World Health Day - How our graduate students are contributing to complex societal issues

Posted on Monday, April 3, 2017

World Health Day

How our graduate students are contributing to complex societal issues –

Stéphanie Maltais

PhD– Globalization and International Development

Tell me about your journey

My first expatriation mission goes back to 2007 when I worked in Casamance, in the south of Senegal, on a project to support the victims of antipersonnel mines. Seeing that the needs were not only abroad, I wanted to work the Inuit communities in the far north of Canada. In 2010, following the aftermath of the major earthquake that hit Haiti I decided to join forces with Handicap International.

In the meantime, I completed a bachelor's degree with a major in political science and a minor in international cooperation from Université du Québec and a master's degree in international development and humanitarian action from Université Laval. I am currently a Ph.D. candidate in international development at the University of Ottawa. My areas of specialization are humanitarian, health, resilience, management and sustainable development. My thesis deals with the resilient management of health crises in fragile states, specifically a case study on the management of the Ebola epidemic of 2014-2015 in Guinea.

In addition to my doctoral studies, I am involved in Canadian non-governmental organizations (NGOs), including the Canadian Red Cross. I am a supervisor on the Emergency Response Team during major crises. In 2016, I had the opportunity to participate in the Syrian refugee reception operation in Montreal.

What motivated or inspired you to do research on world health issues?

Seeing some gaps in my humanitarian experiences abroad, I understood the importance of research to improve practices and facilitate operational work during major crises. For example, when I was posted in Haiti, I witnessed the somewhat difficult transition between the humanitarian phase and the rehabilitation and development phase.

Subsequently, I decided to pursue a PhD by working on the resilient management of health crises. Resilience means the ability to anticipate risks, limit impacts and rebound as a result of a shock. For me, the resilience of fragile states is essential for dealing with large-scale crises. The importance of the continuum between emergency intervention and long-term development has been discussed for more than twenty years, in particular with a view to making humanitarian actions more sustainable. Thinking of resilience before crises offers the opportunity to put in place strategies that aim at the sustainability of humanitarian interventions and complementarity between actors, institutions, activities and objectives.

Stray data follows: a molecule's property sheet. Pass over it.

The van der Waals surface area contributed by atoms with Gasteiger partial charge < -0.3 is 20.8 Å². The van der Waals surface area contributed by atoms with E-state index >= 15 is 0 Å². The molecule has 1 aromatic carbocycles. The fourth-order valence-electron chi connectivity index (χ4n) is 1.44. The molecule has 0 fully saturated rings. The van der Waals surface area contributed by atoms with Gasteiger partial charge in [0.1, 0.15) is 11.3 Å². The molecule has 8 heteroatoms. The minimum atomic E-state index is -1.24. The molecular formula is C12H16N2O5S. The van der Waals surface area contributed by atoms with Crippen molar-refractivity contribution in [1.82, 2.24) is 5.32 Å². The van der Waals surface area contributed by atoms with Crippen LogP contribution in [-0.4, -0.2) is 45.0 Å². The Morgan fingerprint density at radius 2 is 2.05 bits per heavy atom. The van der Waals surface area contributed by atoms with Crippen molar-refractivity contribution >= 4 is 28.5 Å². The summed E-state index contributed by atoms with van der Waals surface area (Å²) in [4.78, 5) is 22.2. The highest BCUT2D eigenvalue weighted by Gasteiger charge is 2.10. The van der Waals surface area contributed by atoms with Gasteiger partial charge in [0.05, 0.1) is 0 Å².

Why is your research important in today’s society?

Humanitarian workers generally prefer to be "on the ground", in the heart of the action, rather than pursuing doctoral studies. However, research and the social sciences are essential to analyzing health crises since the governance, social, economic and cultural aspects influence the health situation of countries.

Based on the literature, it is possible to note that the Ebola epidemic in West Africa is an example of gaps in the prerequisites of resilience. In particular regarding the governance capacity of local authorities, qualified staff, basic medical resources and the mobilization of local actors.

It is not possible to fully transfer good crisis management practices from one case to another because of the particularities of each case. Crisis management models adopted in so-called "developed" countries are not necessarily applicable in fragile states in view of certain characteristics of the latter.

What would you like to see or accomplish in the future?

Health crises are particularly common in some areas. Ideally, I would like my research to benefit fragile states precisely in Guinea, where I will focus my study. Several infectious diseases and endemic diseases affect this subregion of the world. So, if my research makes it possible to question the management of health crises, it will already be a positive point.

I would also like to enrich the literature on resilient management in the humanitarian context and facilitate a better transition from humanitarian to development. I want to continue my research in the field and improve the work of professionals working in the humanitarian sector.

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